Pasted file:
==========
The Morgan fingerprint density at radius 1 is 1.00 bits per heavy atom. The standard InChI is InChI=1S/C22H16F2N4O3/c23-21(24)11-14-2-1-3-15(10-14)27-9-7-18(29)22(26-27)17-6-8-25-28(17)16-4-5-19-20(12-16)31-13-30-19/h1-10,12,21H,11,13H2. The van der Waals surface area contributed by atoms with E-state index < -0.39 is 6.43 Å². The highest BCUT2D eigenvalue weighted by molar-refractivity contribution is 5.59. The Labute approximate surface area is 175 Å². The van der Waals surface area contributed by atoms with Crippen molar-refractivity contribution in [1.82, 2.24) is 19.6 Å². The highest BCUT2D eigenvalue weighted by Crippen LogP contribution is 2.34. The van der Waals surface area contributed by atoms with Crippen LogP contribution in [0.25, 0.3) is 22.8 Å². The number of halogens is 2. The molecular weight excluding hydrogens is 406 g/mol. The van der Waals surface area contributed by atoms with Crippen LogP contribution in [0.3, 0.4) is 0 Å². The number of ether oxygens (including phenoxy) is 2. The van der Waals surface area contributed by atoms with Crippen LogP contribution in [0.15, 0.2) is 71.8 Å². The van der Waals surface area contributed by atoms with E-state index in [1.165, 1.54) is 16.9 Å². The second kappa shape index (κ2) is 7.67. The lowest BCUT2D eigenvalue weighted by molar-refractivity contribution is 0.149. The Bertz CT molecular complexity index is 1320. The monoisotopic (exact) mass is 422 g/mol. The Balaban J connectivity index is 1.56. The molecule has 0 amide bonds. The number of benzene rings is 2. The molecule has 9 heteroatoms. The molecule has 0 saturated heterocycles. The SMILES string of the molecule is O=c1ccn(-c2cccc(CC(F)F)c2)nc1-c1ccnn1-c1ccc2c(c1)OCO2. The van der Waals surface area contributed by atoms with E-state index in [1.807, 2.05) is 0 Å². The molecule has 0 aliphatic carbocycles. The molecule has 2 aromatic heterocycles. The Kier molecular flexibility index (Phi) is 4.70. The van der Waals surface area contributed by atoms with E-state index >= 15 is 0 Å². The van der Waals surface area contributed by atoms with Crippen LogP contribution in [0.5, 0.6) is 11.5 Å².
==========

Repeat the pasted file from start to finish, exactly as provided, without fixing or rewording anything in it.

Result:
The Morgan fingerprint density at radius 1 is 1.00 bits per heavy atom. The standard InChI is InChI=1S/C22H16F2N4O3/c23-21(24)11-14-2-1-3-15(10-14)27-9-7-18(29)22(26-27)17-6-8-25-28(17)16-4-5-19-20(12-16)31-13-30-19/h1-10,12,21H,11,13H2. The van der Waals surface area contributed by atoms with E-state index < -0.39 is 6.43 Å². The highest BCUT2D eigenvalue weighted by molar-refractivity contribution is 5.59. The Labute approximate surface area is 175 Å². The van der Waals surface area contributed by atoms with Crippen molar-refractivity contribution in [1.82, 2.24) is 19.6 Å². The highest BCUT2D eigenvalue weighted by Crippen LogP contribution is 2.34. The van der Waals surface area contributed by atoms with Crippen LogP contribution in [0.25, 0.3) is 22.8 Å². The number of halogens is 2. The molecular weight excluding hydrogens is 406 g/mol. The van der Waals surface area contributed by atoms with Crippen LogP contribution in [0.3, 0.4) is 0 Å². The number of ether oxygens (including phenoxy) is 2. The van der Waals surface area contributed by atoms with Crippen LogP contribution in [0.15, 0.2) is 71.8 Å². The van der Waals surface area contributed by atoms with E-state index in [1.165, 1.54) is 16.9 Å². The second kappa shape index (κ2) is 7.67. The lowest BCUT2D eigenvalue weighted by molar-refractivity contribution is 0.149. The Bertz CT molecular complexity index is 1320. The monoisotopic (exact) mass is 422 g/mol. The Balaban J connectivity index is 1.56. The molecule has 0 amide bonds. The number of benzene rings is 2. The molecule has 9 heteroatoms. The molecule has 0 saturated heterocycles. The SMILES string of the molecule is O=c1ccn(-c2cccc(CC(F)F)c2)nc1-c1ccnn1-c1ccc2c(c1)OCO2. The van der Waals surface area contributed by atoms with E-state index in [1.807, 2.05) is 0 Å². The molecule has 0 aliphatic carbocycles. The molecule has 2 aromatic heterocycles. The Kier molecular flexibility index (Phi) is 4.70. The van der Waals surface area contributed by atoms with E-state index >= 15 is 0 Å². The van der Waals surface area contributed by atoms with Crippen LogP contribution in [0.5, 0.6) is 11.5 Å².